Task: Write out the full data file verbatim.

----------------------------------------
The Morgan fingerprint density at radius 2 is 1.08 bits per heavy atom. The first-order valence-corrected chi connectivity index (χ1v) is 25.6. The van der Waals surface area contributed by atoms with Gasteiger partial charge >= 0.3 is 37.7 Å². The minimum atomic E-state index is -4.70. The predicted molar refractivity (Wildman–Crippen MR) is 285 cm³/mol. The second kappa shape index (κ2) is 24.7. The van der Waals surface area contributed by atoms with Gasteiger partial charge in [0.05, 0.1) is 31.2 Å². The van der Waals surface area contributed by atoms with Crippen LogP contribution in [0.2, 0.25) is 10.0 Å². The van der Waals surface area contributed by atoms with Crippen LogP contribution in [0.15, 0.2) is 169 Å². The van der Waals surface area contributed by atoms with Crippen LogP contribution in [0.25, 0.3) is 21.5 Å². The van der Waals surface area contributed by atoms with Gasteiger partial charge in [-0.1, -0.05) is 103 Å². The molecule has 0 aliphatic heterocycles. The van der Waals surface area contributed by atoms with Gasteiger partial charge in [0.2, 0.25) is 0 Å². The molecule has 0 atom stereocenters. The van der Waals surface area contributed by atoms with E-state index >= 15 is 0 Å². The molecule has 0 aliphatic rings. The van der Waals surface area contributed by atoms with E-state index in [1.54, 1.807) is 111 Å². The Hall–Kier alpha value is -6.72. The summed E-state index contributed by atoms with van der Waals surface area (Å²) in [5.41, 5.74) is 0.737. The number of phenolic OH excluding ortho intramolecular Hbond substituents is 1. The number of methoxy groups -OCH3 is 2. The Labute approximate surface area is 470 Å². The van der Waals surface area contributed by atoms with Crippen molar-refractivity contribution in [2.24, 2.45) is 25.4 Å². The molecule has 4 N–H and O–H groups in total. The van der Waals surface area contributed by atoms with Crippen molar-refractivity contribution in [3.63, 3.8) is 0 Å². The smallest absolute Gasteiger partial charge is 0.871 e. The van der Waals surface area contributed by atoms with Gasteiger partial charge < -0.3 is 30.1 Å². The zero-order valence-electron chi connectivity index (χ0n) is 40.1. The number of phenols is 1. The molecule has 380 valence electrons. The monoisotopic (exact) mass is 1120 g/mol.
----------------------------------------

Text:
The Morgan fingerprint density at radius 2 is 1.08 bits per heavy atom. The first-order valence-corrected chi connectivity index (χ1v) is 25.6. The van der Waals surface area contributed by atoms with Gasteiger partial charge >= 0.3 is 37.7 Å². The minimum atomic E-state index is -4.70. The predicted molar refractivity (Wildman–Crippen MR) is 285 cm³/mol. The second kappa shape index (κ2) is 24.7. The van der Waals surface area contributed by atoms with Gasteiger partial charge in [0.05, 0.1) is 31.2 Å². The van der Waals surface area contributed by atoms with Crippen LogP contribution in [0.2, 0.25) is 10.0 Å². The van der Waals surface area contributed by atoms with Crippen LogP contribution in [0.15, 0.2) is 169 Å². The van der Waals surface area contributed by atoms with Crippen LogP contribution in [0.25, 0.3) is 21.5 Å². The van der Waals surface area contributed by atoms with Gasteiger partial charge in [-0.1, -0.05) is 103 Å². The molecule has 0 aliphatic heterocycles. The van der Waals surface area contributed by atoms with Gasteiger partial charge in [0.2, 0.25) is 0 Å². The molecule has 0 atom stereocenters. The van der Waals surface area contributed by atoms with E-state index >= 15 is 0 Å². The molecule has 0 aliphatic rings. The van der Waals surface area contributed by atoms with E-state index in [1.54, 1.807) is 111 Å². The Hall–Kier alpha value is -6.72. The summed E-state index contributed by atoms with van der Waals surface area (Å²) in [5.41, 5.74) is 0.737. The number of phenolic OH excluding ortho intramolecular Hbond substituents is 1. The number of methoxy groups -OCH3 is 2. The Labute approximate surface area is 470 Å². The van der Waals surface area contributed by atoms with Crippen molar-refractivity contribution in [2.24, 2.45) is 25.4 Å². The molecule has 4 N–H and O–H groups in total. The van der Waals surface area contributed by atoms with Crippen molar-refractivity contribution in [3.63, 3.8) is 0 Å². The smallest absolute Gasteiger partial charge is 0.871 e. The van der Waals surface area contributed by atoms with Gasteiger partial charge < -0.3 is 30.1 Å². The zero-order valence-electron chi connectivity index (χ0n) is 40.1. The number of phenols is 1. The molecule has 380 valence electrons. The monoisotopic (exact) mass is 1120 g/mol.